I so appreciate my dear friend Caroline Bossi (who is more like a sister to me) being here today to answer some questions on being a vegetarian.
Caroline is the VP of iSpy Music which she founded with her husband Doug in 2009 and they create music for TV and Film. Her passions are their 5 rescue cats, gardening and cooking. She would love to urge everyone to get their pets at a local shelter or rescue and to be sure to spay/neuter your pets!
What inspired you to become a vegetarian?
Actually it was my brother and also you that first exposed me to a vegetarian diet. I grew up with an Italian Mom & Grandmom in Philadelphia so between the meatballs & sausage and Philly cheese steaks, I had never even thought of not eating meat. My brother became a devout vegetarian in the early 90’s& I was curious about that. Then when I met you around the same time, you were gradually phasing out of red meat, then poultry, etc. and I found it interesting.
The big thing for me was watching an anti-vivisection video in the late 90’s…I just sat there and wept for an hour. It was mainly focusing on animal testing but also showed some farming horrors as well and I simply had no idea that things like that were going on in the world. I was horrified to see how animals were being treated & although I loved my pets like they were my kids, it wasn’t until that moment that I equated what was on my plate to having the same beautiful energy & life force as my beloved pets.
How long have you been a vegetarian? It was a gradual process for me…I stopped eating beef, pork, veal, etc. in 1998, then I phased poultry out in 2007. I considered myself vegetarian since then but technically because I ate a little fish from time to time, I was what I called an “occasional pescetarian”. Earlier this year I stopped eating fish as well so now I’m 100% vegetarian. As I like to say, no fur, feathers or fins now!
What was your biggest challenge in becoming a vegetarian? Initially it was finding food that was delicious & filling when I went out to eat. In the beginning you end up eating a lot of side dishes and salads when you go out to eat. But that was a long time ago…nowadays it seems so many restaurants seem to be catering to a vegetarian clientele which is wonderful! Also at first I found it difficult when people would give me a hassle for not eating meat…I always felt like I had to defend myself. I never hassled anyone for being a meat eater so I didn’t understand the fascination or the aggravation people had towards my vegetarian choices. By no means do I think it’s for everyone and I never shove my point of view down anyone’s throat (no pun intended). My husband still eats meat and I adore him and love him more than anyone! And now I find that most people these days will say, “oh my sister is a vegetarian” or “my spouse is vegan”…so it’s a lot more mainstream these days which is great. I’m happy to share my point of view and lovingly encourage anyone who’s interested in a vegetarian lifestyle but I’m not militant or judgmental about it…that would defeat the whole purpose anyway. We each have a path in life & for me being vegetarian is an important part of it.
How does being a vegetarian go beyond the plate for you? It’s made me aware not only of what I’m eating but what I’m wearing & using around the house. I will not buy leather/suede anymore…just my personal decision. If I won’t eat meat, why would I wear a byproduct of it? I don’t want shoes or purses or belts that cost an animal its life. I’ve also become a voracious label reader & am now implementing a new mission to purchase products that are 100% cruelty free for the household…shampoo, conditioner, toothpaste…it’s crazy when you start realizing that a few corporations pretty much control the market and most of them sadly do test on animals. There are other options & I’m happy to find them.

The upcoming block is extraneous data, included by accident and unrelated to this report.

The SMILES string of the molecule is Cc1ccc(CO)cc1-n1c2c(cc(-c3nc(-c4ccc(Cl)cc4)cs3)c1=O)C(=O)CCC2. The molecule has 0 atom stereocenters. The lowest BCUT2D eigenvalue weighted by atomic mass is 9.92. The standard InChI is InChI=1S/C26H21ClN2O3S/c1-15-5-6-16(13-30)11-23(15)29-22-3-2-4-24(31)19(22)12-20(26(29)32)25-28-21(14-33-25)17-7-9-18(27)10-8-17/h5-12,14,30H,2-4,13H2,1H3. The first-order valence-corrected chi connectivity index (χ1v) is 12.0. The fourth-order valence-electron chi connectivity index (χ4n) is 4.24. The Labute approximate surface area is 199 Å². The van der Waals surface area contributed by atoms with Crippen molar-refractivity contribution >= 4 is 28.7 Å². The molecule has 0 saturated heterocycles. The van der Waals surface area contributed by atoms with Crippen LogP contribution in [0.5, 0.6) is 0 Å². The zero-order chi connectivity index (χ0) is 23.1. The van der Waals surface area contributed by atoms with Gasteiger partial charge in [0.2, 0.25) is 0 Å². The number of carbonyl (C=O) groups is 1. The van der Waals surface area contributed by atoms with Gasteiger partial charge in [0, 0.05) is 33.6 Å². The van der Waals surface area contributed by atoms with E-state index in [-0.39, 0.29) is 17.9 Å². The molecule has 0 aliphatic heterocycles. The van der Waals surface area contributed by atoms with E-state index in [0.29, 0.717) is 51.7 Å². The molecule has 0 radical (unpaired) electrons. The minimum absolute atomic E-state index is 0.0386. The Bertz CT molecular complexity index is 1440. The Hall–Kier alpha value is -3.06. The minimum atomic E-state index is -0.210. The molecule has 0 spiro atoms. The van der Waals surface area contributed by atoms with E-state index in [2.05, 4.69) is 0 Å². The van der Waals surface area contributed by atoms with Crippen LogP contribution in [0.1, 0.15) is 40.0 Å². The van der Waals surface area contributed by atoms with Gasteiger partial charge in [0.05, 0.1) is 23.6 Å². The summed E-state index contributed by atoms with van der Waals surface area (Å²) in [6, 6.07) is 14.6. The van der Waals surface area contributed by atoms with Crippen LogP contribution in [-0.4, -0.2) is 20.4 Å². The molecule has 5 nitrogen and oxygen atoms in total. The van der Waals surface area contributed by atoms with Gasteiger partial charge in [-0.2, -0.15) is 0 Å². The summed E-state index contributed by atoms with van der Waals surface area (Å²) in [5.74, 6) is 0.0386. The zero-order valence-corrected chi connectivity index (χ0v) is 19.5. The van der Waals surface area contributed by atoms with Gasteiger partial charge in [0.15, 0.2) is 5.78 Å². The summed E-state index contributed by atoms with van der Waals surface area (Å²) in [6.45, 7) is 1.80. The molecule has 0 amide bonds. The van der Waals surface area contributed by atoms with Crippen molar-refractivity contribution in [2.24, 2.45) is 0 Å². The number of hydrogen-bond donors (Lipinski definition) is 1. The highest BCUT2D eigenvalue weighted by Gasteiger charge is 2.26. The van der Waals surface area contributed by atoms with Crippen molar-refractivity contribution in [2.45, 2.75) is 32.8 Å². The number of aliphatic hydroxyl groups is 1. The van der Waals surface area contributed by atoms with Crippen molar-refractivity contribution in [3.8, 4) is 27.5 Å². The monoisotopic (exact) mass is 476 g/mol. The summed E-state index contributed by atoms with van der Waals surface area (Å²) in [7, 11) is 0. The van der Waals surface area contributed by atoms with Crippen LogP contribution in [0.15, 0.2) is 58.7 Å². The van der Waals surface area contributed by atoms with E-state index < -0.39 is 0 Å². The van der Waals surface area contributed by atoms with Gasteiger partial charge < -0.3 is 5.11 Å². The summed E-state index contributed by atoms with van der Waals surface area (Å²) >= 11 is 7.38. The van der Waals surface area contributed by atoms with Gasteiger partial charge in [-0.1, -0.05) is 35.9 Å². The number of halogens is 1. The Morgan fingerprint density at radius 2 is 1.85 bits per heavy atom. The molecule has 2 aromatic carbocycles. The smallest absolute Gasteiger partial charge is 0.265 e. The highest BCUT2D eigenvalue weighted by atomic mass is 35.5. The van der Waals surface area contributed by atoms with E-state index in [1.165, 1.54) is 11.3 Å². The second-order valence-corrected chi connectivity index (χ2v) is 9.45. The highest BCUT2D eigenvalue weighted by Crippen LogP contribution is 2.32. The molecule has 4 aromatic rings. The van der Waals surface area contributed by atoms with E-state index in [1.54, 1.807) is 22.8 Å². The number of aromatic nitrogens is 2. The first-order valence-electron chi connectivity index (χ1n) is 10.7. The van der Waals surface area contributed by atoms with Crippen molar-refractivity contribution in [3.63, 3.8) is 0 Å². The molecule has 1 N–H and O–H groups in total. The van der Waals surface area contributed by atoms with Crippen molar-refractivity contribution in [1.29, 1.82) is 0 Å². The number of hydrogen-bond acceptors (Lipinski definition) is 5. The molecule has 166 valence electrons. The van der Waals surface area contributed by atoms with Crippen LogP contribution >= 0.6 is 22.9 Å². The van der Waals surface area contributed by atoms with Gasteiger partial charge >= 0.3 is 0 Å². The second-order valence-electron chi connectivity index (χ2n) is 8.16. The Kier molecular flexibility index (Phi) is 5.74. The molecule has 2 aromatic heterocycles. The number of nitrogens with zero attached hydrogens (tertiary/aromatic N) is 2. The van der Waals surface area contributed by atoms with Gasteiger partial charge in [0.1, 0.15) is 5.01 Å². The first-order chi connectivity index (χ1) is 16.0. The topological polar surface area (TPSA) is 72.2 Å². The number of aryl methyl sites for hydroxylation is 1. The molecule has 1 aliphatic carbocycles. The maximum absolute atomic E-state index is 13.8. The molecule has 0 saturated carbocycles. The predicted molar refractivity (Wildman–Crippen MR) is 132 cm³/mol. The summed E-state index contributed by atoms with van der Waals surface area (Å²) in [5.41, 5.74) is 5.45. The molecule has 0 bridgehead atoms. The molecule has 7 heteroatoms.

Any advice for people wanting to make the transition to vegetarian?
I’d encourage anyone and everyone to make the transition right away! For me doing it gradually was helpful but some people may find just quitting (I was going to say cold-turkey but that would be confusing J) is best for them. There are SO many amazing products out there in the market that were not out there 15 years ago. I prefer nowadays to try to stick to a more whole foods diet (veggies, grains, pastas, beans, etc.) but there are wonderful soy products out there…veggie burgers, dogs, tofu, seitan, etc. that really help to boost your protein intake. Just be sure to buy organic so you’re not getting any more GMO in your diet.
You always have delicious things growing in your garden.
Any tips for starting your first vegetable garden?
Thank you for saying that J I’ve always had a garden since I was a little girl. My parents had a small backyard when I was growing up in Philly and every spring we planted a garden and I have never, ever grown tired of the miracle of a little tiny seed sprouting into a plant. It’s so magical to watch! My first garden when I moved away from home& was on my own was on the balcony of my apartment in Hollywood. I was determined that even though I was living in a smoggy city, that I was still going to have a garden. I bought some little pots & planters, some soil and seeds and I had the coolest garden on that tiny little balcony. You don’t need a ton of space…just the desire to do it, a few dollars for seeds/soil and a sunny location. Now I have more space where I live & I always, always have fresh herbs growing in the garden all year long. Summertime means tomatoes so I’ve got those growing full force right now & they are just so delicious. My most favorite thing to grow however would be pumpkins! Those are space hogs so you need a good deal of room for them but they are just SO fun to grow and since I love Halloween/Fall, they just make me smile J